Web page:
Rapid spike in property values a concern for residents

Kawkawa Lake residents met in council chambers for a delegation about a sharp increase in property value

Concerned Kawkawa Lake residents recently met in council chambers for a delegation regarding a sharp rise in assessed land values in 2016. The rapid increase ranged from 100 per cent to 400 per cent.

“While we are aware that the District of Hope has no jurisdiction or role in determining assessed values, the resultant taxation falls clearly within its jurisdiction and control,” said a statement in a letter to the District from The Lakefront Property Owners of Kawkawa Lake.

Though the increase could potentially be viewed as a ‘one time’ event, the eventuality of another increase in the future is tangible according to concerns voiced by residents, including Michelle Richardson who spoke out on behalf of the group.

“As people come to Hope for more affordable housing and lifestyle, prices have and will continue to be driven up, and if the proposed Giant Nickel four season resort goes through, it will probably create a significant increase in property values,” she said.

Residents acknowledged that some increases in land values is the norm, but their concern was in the “magnitude and suddenness” of the rapid increases that could result in residents incurring significant financial hardship. Richardson argued the impact of the monumental increases and tax related burdens are severe and suggested that any solutions made, including bylaw changes, should be implemented on behalf of the entire community.

“Not only will increases impact current residents, but they also impact the level of attractiveness to new residents. Further, significant tax increases will make lakefront properties more difficult to sell if that ends up being the decision that is made.”

Several letters were presented on behalf of residents to council, stating reasons for District intervention.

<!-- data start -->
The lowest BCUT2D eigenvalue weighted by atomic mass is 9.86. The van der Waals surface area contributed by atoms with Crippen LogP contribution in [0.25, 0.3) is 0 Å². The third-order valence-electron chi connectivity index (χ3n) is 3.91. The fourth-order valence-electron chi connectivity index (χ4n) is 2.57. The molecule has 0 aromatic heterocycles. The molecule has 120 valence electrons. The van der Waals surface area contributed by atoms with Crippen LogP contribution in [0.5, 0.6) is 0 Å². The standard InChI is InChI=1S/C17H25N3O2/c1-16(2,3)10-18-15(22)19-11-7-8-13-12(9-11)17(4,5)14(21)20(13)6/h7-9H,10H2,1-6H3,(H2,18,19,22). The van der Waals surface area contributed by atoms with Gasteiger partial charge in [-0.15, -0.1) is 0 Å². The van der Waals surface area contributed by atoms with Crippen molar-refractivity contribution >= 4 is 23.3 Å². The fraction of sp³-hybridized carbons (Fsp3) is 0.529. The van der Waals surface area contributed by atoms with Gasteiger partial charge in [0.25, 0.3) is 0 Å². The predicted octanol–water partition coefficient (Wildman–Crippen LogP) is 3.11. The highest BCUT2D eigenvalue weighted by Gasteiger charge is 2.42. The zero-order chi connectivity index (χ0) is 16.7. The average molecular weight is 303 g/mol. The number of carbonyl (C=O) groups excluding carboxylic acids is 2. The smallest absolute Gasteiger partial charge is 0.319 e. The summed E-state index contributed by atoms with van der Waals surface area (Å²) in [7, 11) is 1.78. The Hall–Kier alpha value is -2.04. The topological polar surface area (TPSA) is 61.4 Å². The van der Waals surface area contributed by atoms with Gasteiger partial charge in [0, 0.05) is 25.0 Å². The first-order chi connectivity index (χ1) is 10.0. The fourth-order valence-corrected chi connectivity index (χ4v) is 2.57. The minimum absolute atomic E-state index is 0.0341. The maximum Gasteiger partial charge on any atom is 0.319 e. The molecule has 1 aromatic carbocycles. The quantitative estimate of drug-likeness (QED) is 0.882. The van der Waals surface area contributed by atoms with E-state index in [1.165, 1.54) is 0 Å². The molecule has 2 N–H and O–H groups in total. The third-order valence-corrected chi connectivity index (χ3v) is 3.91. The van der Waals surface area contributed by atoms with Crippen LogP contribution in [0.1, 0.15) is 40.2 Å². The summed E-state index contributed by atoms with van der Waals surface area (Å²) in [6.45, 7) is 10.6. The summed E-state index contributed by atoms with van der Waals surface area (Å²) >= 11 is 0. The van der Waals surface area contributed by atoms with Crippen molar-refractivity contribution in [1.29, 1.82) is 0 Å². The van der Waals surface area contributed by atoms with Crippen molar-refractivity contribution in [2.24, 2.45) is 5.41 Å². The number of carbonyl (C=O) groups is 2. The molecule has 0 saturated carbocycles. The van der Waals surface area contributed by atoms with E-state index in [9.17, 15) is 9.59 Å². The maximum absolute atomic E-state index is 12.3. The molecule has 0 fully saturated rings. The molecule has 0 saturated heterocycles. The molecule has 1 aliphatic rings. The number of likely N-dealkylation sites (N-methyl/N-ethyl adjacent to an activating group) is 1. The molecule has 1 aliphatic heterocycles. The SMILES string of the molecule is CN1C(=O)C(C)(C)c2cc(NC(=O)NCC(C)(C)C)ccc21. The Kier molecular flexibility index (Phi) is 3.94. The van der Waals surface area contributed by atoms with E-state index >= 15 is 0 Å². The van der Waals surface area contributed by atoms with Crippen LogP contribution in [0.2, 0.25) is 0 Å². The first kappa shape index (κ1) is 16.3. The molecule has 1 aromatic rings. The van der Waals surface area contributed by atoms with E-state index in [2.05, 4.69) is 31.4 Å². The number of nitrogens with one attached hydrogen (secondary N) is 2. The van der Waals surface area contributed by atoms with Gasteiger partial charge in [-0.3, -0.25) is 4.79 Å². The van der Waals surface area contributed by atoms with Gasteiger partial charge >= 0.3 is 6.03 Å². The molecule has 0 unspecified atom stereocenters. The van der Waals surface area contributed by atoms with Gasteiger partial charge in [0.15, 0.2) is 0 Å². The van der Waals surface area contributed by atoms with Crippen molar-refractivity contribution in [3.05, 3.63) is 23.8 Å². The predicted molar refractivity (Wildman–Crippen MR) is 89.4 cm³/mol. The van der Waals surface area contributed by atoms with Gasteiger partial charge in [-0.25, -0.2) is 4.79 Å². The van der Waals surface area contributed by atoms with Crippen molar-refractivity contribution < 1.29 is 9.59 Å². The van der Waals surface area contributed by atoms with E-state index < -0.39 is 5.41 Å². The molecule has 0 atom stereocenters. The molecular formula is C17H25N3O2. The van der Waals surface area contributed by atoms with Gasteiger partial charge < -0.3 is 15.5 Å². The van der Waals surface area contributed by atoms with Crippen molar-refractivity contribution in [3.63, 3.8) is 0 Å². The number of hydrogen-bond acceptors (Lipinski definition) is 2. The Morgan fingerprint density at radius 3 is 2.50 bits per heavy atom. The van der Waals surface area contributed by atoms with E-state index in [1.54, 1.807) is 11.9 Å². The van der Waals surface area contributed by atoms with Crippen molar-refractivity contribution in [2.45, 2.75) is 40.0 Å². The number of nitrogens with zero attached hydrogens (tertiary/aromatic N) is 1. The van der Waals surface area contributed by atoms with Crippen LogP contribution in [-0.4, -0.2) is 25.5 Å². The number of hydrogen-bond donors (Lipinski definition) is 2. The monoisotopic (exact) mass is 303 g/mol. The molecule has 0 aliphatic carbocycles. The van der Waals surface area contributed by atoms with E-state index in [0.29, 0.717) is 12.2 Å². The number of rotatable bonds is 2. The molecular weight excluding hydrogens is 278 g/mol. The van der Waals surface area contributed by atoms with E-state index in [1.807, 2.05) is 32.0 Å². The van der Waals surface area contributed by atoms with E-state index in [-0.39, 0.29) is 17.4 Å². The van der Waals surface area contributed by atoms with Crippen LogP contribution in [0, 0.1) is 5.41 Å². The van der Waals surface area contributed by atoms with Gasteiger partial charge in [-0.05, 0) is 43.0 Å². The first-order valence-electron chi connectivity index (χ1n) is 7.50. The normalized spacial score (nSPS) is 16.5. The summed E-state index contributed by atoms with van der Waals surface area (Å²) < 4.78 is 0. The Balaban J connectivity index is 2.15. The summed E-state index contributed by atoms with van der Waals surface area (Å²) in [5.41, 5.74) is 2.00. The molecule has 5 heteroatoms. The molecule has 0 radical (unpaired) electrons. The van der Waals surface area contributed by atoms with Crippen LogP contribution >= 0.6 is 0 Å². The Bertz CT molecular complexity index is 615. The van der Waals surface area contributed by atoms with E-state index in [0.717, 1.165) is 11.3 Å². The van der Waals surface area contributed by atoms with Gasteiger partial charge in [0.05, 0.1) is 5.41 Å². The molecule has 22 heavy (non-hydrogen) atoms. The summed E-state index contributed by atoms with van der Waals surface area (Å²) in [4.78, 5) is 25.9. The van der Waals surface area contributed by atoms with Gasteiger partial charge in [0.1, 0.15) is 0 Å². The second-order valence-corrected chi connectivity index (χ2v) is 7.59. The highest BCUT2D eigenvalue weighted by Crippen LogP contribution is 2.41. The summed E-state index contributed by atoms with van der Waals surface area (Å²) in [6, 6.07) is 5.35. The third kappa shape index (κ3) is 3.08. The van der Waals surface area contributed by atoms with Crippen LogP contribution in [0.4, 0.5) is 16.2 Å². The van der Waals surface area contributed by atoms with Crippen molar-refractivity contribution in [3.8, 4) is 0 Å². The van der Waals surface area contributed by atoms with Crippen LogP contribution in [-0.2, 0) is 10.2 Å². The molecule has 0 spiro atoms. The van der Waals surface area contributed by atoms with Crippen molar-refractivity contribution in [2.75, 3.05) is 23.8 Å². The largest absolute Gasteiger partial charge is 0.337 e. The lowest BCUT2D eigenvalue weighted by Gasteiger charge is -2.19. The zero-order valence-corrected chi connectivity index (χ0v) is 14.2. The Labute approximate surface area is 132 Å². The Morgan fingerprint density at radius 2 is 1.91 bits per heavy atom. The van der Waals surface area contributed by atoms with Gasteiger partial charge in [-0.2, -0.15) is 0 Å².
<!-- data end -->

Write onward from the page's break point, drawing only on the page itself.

“I see no reason why the District of Hope cannot lower the mill rate for the select few that have been targeted, or come up with another suitable alternative that would help minimize the financial burden,” said a letter written by Laurie Schiefermeier and Max Gracia of Lakeview Crescent. “If nothing is done to reduce the property taxes we will be forced to either defer our taxes (create more debt) or we will have to sell and move.”

Possible solutions were brought to the table including gradual ‘averaged’ land value increases to reduce the immediate and financial impact and burden of significant increases; capping the property tax paid by residents; and taxation based on lot size versus assessed value of property.

“We invite you to apply your knowledge, expertise, creativity and problem solving skills in this situation,” said a statement by property owners. “This is an opportunity for you to think outside of the box and lead in a direction that serves the residents of Hope in the long run.”

Council committed to speaking with the BC Assessment Authority on future initiatives to cap the increase in percentage. “We will also look at assessment increase averaging as a tool for the future —this would require consent from the Lieutenant Governor before it is enacted,” said Mayor Wilfried Vicktor of Hope.

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